The immediate danger now facing Ukraine is that Russia may deploy further troops to other regions of Ukraine

Yet within 24 hours of the new government starting their work, unmarked Russian troops were qui-etly but professionally deployed in Crimea to take control over all key strategic installations. Former President Yanukovych gave a pugnacious interview on Russian television claiming to still be the president of Ukraine and vowing to return. Whilst this is probably in the realm of fantasy, given the charges pending against him for corruption and mass murder which make it unlikely that he could ever hope to return to public office, his cameo public appearance on Television has served the purpose of fueling the myth that Ukraine has destabilized, thereby providing a pretext for Russia’s use of military force to restore order in the country under their terms.

Immediate danger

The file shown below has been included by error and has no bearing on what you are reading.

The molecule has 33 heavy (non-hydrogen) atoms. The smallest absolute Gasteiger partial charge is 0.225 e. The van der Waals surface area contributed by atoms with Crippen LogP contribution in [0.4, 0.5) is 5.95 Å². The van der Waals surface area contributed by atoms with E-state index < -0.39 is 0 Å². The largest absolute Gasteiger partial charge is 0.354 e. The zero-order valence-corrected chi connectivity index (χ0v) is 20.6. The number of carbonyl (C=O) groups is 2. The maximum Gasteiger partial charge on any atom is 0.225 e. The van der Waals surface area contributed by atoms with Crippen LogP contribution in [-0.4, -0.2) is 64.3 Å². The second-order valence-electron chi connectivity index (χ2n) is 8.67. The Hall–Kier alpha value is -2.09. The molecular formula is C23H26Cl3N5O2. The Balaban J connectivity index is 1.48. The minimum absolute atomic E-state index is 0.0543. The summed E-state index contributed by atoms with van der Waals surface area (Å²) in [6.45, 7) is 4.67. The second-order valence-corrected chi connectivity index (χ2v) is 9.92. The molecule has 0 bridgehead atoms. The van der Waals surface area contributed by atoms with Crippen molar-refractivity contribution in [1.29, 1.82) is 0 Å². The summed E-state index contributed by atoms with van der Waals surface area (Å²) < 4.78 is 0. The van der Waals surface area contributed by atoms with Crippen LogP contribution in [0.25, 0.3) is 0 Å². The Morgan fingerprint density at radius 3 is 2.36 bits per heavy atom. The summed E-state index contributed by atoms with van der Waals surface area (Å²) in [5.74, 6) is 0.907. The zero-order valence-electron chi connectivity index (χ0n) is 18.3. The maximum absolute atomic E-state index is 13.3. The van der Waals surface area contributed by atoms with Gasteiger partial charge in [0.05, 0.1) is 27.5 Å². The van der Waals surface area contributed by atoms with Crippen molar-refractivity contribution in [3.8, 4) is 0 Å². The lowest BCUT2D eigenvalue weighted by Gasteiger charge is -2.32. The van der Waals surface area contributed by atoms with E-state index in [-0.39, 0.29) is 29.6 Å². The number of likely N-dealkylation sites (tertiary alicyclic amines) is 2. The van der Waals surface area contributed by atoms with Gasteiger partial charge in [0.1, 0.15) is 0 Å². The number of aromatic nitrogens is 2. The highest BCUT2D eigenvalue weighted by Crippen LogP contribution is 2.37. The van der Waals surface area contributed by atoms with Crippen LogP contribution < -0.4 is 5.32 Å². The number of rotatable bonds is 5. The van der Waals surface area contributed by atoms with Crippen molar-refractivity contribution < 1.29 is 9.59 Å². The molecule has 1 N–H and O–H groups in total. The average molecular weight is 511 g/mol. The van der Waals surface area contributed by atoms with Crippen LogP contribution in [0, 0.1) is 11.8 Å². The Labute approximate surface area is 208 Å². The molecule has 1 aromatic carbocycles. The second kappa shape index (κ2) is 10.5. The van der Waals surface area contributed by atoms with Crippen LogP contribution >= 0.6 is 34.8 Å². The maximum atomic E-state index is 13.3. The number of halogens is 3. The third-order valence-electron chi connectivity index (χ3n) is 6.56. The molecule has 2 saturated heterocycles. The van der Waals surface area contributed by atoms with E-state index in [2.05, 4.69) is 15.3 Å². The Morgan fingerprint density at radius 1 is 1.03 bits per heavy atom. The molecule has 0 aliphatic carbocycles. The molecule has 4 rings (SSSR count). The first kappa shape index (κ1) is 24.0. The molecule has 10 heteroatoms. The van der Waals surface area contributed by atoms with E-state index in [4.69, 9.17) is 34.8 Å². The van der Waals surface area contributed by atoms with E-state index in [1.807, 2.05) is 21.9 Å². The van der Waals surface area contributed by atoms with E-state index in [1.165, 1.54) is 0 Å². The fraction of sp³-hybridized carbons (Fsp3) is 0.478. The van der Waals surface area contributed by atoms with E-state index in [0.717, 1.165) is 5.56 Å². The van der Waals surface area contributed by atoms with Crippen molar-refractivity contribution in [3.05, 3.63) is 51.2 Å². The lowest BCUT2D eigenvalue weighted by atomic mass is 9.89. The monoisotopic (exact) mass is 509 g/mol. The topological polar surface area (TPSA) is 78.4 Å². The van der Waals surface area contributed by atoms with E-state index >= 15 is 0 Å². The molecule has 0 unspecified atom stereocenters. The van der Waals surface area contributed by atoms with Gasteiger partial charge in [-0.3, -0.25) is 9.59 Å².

The immediate danger now facing Ukraine is that Russia may deploy further troops to other regions of Ukraine, particularly in the eastern provinces of Donetsk, Luhansk, Kharkiv and Dnipropetrovsk in a bid to annex the eastern regions of the country. Recognizing the danger, Kiev’s government has enlisted the support of influential businessmen Sergiy Taruta and Ihor Kolomoisky to ask them to take over the key regional administrations of Donetsk and Dnipropetrovsk as governors loyal to the new government. Yulia Tymoshenko the leader of the main government party now in control of the interim government (The "Fatherland" party), is due to go to Moscow for talks with President Putin on March 3 in a bid to urge him to respect Ukraine’s territorial sovereignty. The next 48 hours will see a whirlwind of diplomacy with UK foreign Minister William Hague visiting Kiev, the European Council convening an emergency meeting on Ukraine on March 3 and NATO also convening an urgent summit.